THERE is a quiet social revolution taking place in India of which few are aware. Nobody talks about it, largely because it raises unpleasant questions that nobody wants to face. There are several factors which have contributed to this revolution, if that is the right word to use.
One is the intrusion of technology in our daily lives. Another is the employment opportunities available to women, which is increasingly making them feel they no longer need to depend either upon their parents or, if they are married, on their husbands. Yet another is the access to higher education which is contributing to rising expectations among women. Old values are crumbling. Parent-children relationships are deteriorating. Teenagers often do not want to listen to advice from elders. They live in a world of their own. How can parents lay down the law if their children earn more than they do? There are instances of some earning anything from Rs 75,000 to Rs one lakh a month, thanks to the overnight growth of Information Technology. They do not want to stay with their parents but want to be on their own.
Not so long ago, Hindustan Times (August 19, 2012) carried an article by an IIT graduate who said young people these days “rent apartments, stay single longer, have multiple sexual partners (and) they drink and do soft drugs.” Parents do not dare to interfere. Recently there was an instance of a young woman, just married (hardly a week had passed) seeking divorce because she realised that she was to stay with her husband and with his elderly parents who had nowhere to go and were totally dependent on their son.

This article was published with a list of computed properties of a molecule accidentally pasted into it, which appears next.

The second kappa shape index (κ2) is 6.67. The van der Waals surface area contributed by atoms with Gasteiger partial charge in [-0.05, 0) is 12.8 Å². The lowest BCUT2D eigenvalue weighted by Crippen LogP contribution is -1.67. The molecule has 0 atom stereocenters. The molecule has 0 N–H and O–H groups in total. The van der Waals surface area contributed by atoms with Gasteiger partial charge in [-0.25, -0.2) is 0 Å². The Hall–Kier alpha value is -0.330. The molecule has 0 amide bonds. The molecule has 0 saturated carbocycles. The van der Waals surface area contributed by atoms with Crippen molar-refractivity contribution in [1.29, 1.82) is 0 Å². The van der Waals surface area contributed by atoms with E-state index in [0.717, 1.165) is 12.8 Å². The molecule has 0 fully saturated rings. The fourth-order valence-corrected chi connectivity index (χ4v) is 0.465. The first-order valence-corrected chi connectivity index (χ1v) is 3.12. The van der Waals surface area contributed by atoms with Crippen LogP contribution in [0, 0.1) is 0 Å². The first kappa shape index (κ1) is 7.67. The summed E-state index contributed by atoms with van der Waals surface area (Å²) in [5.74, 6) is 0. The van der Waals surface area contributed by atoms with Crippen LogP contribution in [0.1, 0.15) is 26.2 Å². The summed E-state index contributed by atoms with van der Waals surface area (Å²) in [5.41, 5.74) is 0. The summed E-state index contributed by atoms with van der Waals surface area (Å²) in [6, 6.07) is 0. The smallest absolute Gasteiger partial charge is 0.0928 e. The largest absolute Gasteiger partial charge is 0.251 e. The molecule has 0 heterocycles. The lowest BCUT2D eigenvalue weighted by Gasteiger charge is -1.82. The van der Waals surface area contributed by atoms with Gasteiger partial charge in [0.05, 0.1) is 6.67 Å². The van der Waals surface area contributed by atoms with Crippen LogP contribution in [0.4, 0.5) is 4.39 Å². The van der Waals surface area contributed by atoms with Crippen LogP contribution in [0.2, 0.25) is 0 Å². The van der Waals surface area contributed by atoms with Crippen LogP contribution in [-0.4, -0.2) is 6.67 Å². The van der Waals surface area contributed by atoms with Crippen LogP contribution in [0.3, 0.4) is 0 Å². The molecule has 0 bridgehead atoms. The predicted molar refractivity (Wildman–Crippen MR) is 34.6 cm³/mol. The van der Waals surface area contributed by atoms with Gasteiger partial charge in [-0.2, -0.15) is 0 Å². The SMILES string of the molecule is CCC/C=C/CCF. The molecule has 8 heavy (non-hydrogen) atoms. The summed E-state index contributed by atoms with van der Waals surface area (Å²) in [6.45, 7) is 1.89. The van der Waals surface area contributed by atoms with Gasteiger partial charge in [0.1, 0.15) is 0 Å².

Many young women, in fact, do not want to get married in their early twenties because they don’t want to sacrifice their ‘independence’. Nor do they want to have children at that age because that will deprive them of “fun”, having just graduated. Parents are increasingly being sidelined.
In urban areas, single women don’t at all feel they are doing anything wrong in visiting pubs and staying on till late at night. One understands that there are in some cities like Mumbai pubs which are exclusively for women. Parents find it hard to ‘contain’ their growing children. One may remember what happened in a place like Mangalore some months ago when unmarried youngsters were celebrating their birthdays with liquor flowing at a disreputable rented place called Home Stay. The locals objected to it but were charged by our liberal intellectuals with attempting ‘moral policing’. The theory was that no one had the right to interfere with the preferred lifestyle of the GenNext.
In the circumstances it does not come as a surprise to learn from a recent survey in Hindustan Times (January 2, 2013) that ninety two out of 100 Delhi males in the 18-25 year age bracket say that “some or all of their friends have made passes at women in public places” even while “more than 78 per cent women in the capital have been sexually harassed in the past year (2012).”